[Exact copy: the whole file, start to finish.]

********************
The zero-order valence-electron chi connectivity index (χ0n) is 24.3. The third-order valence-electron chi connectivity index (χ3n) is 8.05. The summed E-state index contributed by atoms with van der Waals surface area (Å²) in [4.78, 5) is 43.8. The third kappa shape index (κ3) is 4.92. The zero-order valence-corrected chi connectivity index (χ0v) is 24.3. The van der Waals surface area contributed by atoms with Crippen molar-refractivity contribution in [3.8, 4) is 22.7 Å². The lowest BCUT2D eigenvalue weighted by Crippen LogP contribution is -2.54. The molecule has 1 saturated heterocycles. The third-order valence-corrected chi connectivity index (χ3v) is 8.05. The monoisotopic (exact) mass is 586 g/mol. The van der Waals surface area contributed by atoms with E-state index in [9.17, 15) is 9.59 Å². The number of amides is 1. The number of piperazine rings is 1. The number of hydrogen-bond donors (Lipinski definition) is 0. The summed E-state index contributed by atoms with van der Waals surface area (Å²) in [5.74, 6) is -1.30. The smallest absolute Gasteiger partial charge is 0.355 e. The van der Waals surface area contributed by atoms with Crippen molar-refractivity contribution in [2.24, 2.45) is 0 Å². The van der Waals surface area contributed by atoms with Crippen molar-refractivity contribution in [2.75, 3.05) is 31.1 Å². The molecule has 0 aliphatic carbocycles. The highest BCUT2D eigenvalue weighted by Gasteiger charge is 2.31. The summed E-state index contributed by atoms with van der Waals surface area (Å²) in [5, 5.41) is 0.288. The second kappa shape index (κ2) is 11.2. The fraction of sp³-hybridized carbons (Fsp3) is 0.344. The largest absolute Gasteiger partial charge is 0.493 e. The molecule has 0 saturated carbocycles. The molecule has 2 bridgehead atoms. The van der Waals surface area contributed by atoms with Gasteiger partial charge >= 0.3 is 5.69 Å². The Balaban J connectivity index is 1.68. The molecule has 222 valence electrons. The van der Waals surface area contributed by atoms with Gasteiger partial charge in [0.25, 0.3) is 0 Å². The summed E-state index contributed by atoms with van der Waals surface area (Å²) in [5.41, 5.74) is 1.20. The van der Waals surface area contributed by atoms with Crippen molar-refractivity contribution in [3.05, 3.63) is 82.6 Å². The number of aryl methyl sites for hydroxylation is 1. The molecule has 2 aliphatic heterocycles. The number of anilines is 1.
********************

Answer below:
The zero-order valence-electron chi connectivity index (χ0n) is 24.3. The third-order valence-electron chi connectivity index (χ3n) is 8.05. The summed E-state index contributed by atoms with van der Waals surface area (Å²) in [4.78, 5) is 43.8. The third kappa shape index (κ3) is 4.92. The zero-order valence-corrected chi connectivity index (χ0v) is 24.3. The van der Waals surface area contributed by atoms with Crippen molar-refractivity contribution in [3.8, 4) is 22.7 Å². The lowest BCUT2D eigenvalue weighted by Crippen LogP contribution is -2.54. The molecule has 1 saturated heterocycles. The third-order valence-corrected chi connectivity index (χ3v) is 8.05. The monoisotopic (exact) mass is 586 g/mol. The van der Waals surface area contributed by atoms with E-state index in [9.17, 15) is 9.59 Å². The number of amides is 1. The number of piperazine rings is 1. The number of hydrogen-bond donors (Lipinski definition) is 0. The summed E-state index contributed by atoms with van der Waals surface area (Å²) in [5.74, 6) is -1.30. The smallest absolute Gasteiger partial charge is 0.355 e. The van der Waals surface area contributed by atoms with Crippen molar-refractivity contribution in [2.24, 2.45) is 0 Å². The van der Waals surface area contributed by atoms with Crippen molar-refractivity contribution in [2.75, 3.05) is 31.1 Å². The molecule has 0 aliphatic carbocycles. The highest BCUT2D eigenvalue weighted by Gasteiger charge is 2.31. The summed E-state index contributed by atoms with van der Waals surface area (Å²) in [5, 5.41) is 0.288. The second kappa shape index (κ2) is 11.2. The fraction of sp³-hybridized carbons (Fsp3) is 0.344. The largest absolute Gasteiger partial charge is 0.493 e. The molecule has 0 saturated carbocycles. The molecule has 2 bridgehead atoms. The van der Waals surface area contributed by atoms with Gasteiger partial charge >= 0.3 is 5.69 Å². The Balaban J connectivity index is 1.68. The molecule has 222 valence electrons. The van der Waals surface area contributed by atoms with Gasteiger partial charge in [0.25, 0.3) is 0 Å². The summed E-state index contributed by atoms with van der Waals surface area (Å²) in [5.41, 5.74) is 1.20. The van der Waals surface area contributed by atoms with Crippen molar-refractivity contribution in [3.05, 3.63) is 82.6 Å². The number of aryl methyl sites for hydroxylation is 1. The molecule has 2 aliphatic heterocycles. The number of anilines is 1.